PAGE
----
Unicorn Party (3 stars)

Unicorn Party

Fascism disguised with a fluffy tail

Resting on a fascinating, if counter-intuitive, conceit that the rise of the unicorn in popular culture is a sinister authoritarian plot, Unicorn Party is neatly divided into two parts. A rough history of the mythical beast, full of footnotes and versions of the unicorn from across the world, gives way to a darker finale, in which the unicorn state is established and human agency is reduced to subservience. While the script is never less than fascinating, the connection between these two themes is never quite resolved.

Nick Field's style is conversational, circling the lecture format with interludes of personal anecdotes. His addiction to sugar is traced back to the fluffy unicorn of meme and YouTube, and the revelation of unicorn fascism comes from a bizarre report of a secret cave being discovered in North Korea. This bridge from the fantastic to fake news drives a reflection on a new conspiracy theory, insisting that unicorns have been behind the sugar trade and are finally taking over.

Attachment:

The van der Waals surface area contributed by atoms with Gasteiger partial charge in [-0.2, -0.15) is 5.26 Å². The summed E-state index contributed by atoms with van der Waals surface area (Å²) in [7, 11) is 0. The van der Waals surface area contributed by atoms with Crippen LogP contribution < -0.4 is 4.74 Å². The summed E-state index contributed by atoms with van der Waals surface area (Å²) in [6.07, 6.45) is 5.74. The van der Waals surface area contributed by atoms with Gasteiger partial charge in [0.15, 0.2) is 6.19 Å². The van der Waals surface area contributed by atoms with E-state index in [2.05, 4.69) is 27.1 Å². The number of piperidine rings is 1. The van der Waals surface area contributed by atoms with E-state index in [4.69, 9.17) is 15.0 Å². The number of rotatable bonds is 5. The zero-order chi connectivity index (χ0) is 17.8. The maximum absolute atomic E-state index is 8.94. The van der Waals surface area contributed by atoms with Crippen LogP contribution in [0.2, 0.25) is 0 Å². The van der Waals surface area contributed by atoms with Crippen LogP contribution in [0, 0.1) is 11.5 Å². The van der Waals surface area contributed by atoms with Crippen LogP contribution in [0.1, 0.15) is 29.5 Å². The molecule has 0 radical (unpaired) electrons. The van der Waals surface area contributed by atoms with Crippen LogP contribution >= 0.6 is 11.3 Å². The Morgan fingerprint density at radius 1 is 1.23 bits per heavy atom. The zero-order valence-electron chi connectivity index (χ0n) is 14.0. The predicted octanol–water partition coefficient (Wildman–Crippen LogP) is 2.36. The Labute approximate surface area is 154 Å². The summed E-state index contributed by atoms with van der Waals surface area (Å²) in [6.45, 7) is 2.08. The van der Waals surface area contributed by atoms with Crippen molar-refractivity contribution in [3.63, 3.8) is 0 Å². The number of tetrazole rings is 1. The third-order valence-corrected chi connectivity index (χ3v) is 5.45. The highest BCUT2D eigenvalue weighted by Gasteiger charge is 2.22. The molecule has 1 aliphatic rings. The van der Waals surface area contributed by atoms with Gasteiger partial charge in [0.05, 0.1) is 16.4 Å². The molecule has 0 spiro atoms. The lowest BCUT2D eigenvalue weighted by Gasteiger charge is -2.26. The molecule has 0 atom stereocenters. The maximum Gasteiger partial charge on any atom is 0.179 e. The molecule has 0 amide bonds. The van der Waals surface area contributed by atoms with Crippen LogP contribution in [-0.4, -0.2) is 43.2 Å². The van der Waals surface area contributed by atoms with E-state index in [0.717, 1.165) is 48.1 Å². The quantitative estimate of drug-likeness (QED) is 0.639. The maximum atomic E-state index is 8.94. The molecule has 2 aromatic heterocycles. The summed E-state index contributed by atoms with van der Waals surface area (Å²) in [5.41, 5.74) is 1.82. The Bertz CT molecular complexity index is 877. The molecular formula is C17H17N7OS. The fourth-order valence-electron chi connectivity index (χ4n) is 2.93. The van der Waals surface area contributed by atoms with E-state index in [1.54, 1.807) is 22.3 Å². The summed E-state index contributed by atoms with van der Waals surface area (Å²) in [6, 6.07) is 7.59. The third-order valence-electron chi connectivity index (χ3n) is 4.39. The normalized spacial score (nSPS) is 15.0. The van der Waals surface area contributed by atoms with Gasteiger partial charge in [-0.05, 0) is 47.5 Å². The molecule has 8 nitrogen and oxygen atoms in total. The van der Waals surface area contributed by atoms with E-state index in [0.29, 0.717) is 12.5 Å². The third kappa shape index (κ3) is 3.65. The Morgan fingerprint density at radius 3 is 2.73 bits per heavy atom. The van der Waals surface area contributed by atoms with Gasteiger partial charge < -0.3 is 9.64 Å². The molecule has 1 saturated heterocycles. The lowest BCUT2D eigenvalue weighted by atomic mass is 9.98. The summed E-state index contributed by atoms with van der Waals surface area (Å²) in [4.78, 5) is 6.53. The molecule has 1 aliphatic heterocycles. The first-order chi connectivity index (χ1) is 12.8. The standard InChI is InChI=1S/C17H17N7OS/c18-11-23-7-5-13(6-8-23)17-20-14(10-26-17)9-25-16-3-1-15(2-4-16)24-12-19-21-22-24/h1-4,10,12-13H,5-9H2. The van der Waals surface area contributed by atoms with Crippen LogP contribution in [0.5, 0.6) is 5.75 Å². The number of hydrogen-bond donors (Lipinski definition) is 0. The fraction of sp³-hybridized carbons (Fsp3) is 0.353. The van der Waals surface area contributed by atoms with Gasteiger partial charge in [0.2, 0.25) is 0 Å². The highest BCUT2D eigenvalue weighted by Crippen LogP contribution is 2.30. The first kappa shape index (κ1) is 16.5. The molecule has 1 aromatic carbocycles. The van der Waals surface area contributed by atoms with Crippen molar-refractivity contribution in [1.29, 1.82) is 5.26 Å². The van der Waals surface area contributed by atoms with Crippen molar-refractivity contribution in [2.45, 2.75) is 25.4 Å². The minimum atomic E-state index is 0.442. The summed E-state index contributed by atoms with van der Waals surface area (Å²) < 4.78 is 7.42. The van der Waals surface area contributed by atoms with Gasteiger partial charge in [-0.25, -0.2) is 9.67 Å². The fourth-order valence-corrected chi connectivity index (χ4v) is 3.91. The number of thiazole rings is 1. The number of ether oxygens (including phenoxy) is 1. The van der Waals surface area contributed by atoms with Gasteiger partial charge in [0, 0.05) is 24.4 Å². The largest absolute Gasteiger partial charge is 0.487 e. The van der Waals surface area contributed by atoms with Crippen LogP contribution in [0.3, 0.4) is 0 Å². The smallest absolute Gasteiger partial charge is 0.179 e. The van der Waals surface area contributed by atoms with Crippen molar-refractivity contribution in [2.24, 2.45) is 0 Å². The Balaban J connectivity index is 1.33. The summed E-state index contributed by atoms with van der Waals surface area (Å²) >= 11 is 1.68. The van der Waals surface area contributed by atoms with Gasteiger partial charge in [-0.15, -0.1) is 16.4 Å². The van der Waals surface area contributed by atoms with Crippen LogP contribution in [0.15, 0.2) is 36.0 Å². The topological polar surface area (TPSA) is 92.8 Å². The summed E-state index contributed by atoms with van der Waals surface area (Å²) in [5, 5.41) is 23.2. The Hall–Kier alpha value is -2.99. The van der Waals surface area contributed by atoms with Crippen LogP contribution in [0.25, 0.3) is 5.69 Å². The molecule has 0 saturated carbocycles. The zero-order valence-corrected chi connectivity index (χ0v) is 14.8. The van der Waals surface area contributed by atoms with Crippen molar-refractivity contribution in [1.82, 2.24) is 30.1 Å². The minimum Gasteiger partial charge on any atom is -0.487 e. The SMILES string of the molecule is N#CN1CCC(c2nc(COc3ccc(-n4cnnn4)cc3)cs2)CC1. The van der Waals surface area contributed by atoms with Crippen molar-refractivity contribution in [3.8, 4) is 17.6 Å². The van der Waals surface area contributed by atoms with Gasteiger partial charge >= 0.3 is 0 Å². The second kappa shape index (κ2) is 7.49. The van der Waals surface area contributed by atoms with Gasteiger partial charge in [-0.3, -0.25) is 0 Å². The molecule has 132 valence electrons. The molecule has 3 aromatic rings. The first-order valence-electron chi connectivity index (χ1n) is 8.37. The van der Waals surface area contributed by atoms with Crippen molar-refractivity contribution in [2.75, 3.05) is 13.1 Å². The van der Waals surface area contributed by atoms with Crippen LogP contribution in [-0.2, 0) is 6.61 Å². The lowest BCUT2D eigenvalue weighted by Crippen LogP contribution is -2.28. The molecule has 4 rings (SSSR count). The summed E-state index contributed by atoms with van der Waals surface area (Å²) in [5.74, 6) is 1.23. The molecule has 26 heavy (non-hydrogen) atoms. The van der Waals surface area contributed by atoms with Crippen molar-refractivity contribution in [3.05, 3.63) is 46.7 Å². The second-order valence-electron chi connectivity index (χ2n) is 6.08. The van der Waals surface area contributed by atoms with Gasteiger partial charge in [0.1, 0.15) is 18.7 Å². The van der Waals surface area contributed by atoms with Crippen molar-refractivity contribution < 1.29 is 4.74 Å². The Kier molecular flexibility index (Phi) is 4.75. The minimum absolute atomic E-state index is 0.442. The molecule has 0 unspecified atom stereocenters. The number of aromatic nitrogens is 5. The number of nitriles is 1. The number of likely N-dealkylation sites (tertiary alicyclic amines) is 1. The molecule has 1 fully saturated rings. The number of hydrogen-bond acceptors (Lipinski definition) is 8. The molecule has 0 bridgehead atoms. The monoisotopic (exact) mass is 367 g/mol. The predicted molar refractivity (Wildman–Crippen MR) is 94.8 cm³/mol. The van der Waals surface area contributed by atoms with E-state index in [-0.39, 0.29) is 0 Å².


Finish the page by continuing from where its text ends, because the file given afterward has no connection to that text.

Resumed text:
Field's delivery is tentative, and certain scenes - the bit with the sex toys, for example - privilege comedy over the narrative drive. Yet the visual impact of Field's first appearance, clad in a terrifying black uniform, the intriguing details he has unearthed from historical texts and the good humour of the delivery ensure that Unicorn Party entertains without necessarily making its political subtext forceful.

Zoo Playground, until 26 Aug, 6.50pm, £10 (£9).

Unicorn Party

  • 3 stars

Nick Field Unicorns, have you noticed they’re everywhere right now? As is the far right. This hilarious, rollicking, razor-sharp show asks what the simultaneous rise of these phenomenons tells us. Hunting the omnipresent one-horned icon across civilisations to explore how ideologies spread and our imaginations become…

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